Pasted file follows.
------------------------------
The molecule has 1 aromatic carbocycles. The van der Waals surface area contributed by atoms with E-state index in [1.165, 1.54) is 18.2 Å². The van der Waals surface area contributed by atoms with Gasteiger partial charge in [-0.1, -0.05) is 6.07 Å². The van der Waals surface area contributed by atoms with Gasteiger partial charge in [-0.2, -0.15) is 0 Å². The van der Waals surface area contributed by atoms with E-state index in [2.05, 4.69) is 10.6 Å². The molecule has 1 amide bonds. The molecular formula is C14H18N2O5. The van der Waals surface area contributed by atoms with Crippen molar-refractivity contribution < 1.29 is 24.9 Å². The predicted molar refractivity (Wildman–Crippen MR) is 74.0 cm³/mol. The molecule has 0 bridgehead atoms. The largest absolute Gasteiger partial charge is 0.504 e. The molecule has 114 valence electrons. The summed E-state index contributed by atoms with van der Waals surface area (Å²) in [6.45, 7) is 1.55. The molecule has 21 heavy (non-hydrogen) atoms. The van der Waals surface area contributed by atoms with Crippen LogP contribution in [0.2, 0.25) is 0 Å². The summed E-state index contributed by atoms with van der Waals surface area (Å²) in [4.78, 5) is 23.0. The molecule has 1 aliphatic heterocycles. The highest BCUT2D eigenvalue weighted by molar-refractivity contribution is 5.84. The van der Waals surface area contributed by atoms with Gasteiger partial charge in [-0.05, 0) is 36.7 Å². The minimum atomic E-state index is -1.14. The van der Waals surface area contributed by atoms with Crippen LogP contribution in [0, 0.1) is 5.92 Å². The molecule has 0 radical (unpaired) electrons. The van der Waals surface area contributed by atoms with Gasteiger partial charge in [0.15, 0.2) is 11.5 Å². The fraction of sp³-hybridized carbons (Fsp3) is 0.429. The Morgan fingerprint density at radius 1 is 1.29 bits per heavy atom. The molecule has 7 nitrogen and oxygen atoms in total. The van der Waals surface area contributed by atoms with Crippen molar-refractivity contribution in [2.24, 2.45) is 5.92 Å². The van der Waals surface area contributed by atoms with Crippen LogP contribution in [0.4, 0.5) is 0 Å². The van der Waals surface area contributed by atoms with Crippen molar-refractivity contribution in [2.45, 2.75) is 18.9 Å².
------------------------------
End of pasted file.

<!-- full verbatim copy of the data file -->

The molecule has 1 aromatic carbocycles. The van der Waals surface area contributed by atoms with E-state index in [1.165, 1.54) is 18.2 Å². The van der Waals surface area contributed by atoms with Gasteiger partial charge in [-0.1, -0.05) is 6.07 Å². The van der Waals surface area contributed by atoms with Gasteiger partial charge in [-0.2, -0.15) is 0 Å². The van der Waals surface area contributed by atoms with E-state index in [2.05, 4.69) is 10.6 Å². The molecule has 1 amide bonds. The molecular formula is C14H18N2O5. The van der Waals surface area contributed by atoms with Crippen molar-refractivity contribution < 1.29 is 24.9 Å². The predicted molar refractivity (Wildman–Crippen MR) is 74.0 cm³/mol. The molecule has 0 bridgehead atoms. The largest absolute Gasteiger partial charge is 0.504 e. The molecule has 114 valence electrons. The summed E-state index contributed by atoms with van der Waals surface area (Å²) in [6.45, 7) is 1.55. The molecule has 21 heavy (non-hydrogen) atoms. The van der Waals surface area contributed by atoms with Crippen LogP contribution in [0.2, 0.25) is 0 Å². The summed E-state index contributed by atoms with van der Waals surface area (Å²) in [4.78, 5) is 23.0. The molecule has 1 aliphatic heterocycles. The highest BCUT2D eigenvalue weighted by molar-refractivity contribution is 5.84. The van der Waals surface area contributed by atoms with Gasteiger partial charge in [-0.05, 0) is 36.7 Å². The minimum atomic E-state index is -1.14. The van der Waals surface area contributed by atoms with Crippen LogP contribution in [0, 0.1) is 5.92 Å². The molecule has 0 radical (unpaired) electrons. The van der Waals surface area contributed by atoms with Gasteiger partial charge in [0.15, 0.2) is 11.5 Å². The fraction of sp³-hybridized carbons (Fsp3) is 0.429. The Morgan fingerprint density at radius 1 is 1.29 bits per heavy atom. The molecule has 7 nitrogen and oxygen atoms in total. The van der Waals surface area contributed by atoms with Crippen molar-refractivity contribution in [2.24, 2.45) is 5.92 Å². The van der Waals surface area contributed by atoms with Crippen LogP contribution in [0.4, 0.5) is 0 Å². The van der Waals surface area contributed by atoms with Crippen molar-refractivity contribution in [2.45, 2.75) is 18.9 Å².